Moreover, Chevron also sued the legal representatives of the complainant’s communities in the New York’s Federal Court in 2010 for criminal association, arguing blackmail against the oil company. The multinational further demands that the government of Ecuador should be the one responsible for paying the compensation it has been condemned to by the Ecuadorian court.
Chevron is staunchly defended by the transnational’s country of origin and ultimately, the legal war against Ecuador is based on the defense of a radically unjust international legal-economic order.
The case of Chevron makes clear how TNCs become powerful agents whose predatory drive is no different to that used by similar companies in other countries. At the same time, the global legal architecture is responsible for supporting such actions to the detriment of economic and socio-environmental conditions of the countries where they operate.
Chevron-Texaco should comply with the judgment, pay the corresponding compensation and subject itself to Ecuador’s laws. Moreover, an international treaty is essential for the control of transnational corporations within the United Nations framework, to end impunity for their operations in developing countries.
Supporting Ecuador to defend against the attacks of transnationals and advance the regional integration
We have formed a Support Network for Ecuador so that “Chevron’s dirty hand” answers for the deterioration of the environment in the Amazon and the severely affected communities.
Our commitment to Ecuador is both part of the struggle of the Chilean people to stop the irresponsible behavior of transnational in the areas of fisheries, mining, production of cellulose, and electricity. Cases such as Barrick Gold in the north and Hidroaysén in Patagonia are paradigmatic of transnational attacks on the fundamental human rights of local communities. At the same time, pressure on the political powers to approve projects have revealed the weakness of Chilean institutions, which could only be countered by the force of the social movements.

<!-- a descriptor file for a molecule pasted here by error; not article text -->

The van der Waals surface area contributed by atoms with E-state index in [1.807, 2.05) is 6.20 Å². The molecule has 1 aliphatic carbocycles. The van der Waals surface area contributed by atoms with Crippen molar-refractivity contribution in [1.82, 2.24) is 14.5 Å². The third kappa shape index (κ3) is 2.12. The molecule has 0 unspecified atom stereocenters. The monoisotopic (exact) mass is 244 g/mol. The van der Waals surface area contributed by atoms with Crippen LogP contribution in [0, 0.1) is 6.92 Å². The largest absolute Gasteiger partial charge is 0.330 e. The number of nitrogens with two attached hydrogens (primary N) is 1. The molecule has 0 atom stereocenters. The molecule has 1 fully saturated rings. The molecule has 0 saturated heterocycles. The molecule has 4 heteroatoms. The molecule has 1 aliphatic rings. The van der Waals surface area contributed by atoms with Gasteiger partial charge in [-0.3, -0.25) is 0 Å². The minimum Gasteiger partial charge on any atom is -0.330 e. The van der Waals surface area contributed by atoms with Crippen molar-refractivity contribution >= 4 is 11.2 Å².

The Chevron case should become the benchmark for all Latin American countries to define a common policy towards foreign capital, and to become an essential component of our regional integration. We must end the fatal error that has led us to compete between brothers to bring to Latin America capitals that have been, many times, predators in the exploitation of our natural resources and have done serious injury to the environment and human rights.
Finally, we propose that Chile’s Parliament and Government speak out in solidarity with the Ecuadoran government against Chevron’s aggression. It is also time for both governments to propose in CELAC [Centre of Latin American Studies, Spanish acronym], the development of a common regulation policy against TNCs. Such regulation should contain the same treatment for each of the countries of the region in collecting royalties, labour relations, environmental standards, transfer pricing, among some of the aspects to be considered.
Signed for the Network: Roberto Pizarro, Tomás Hirsch, Coral Pey, Salvador Muñoz, Flavia Liberona, Patricia Morales y Pía Figueroa.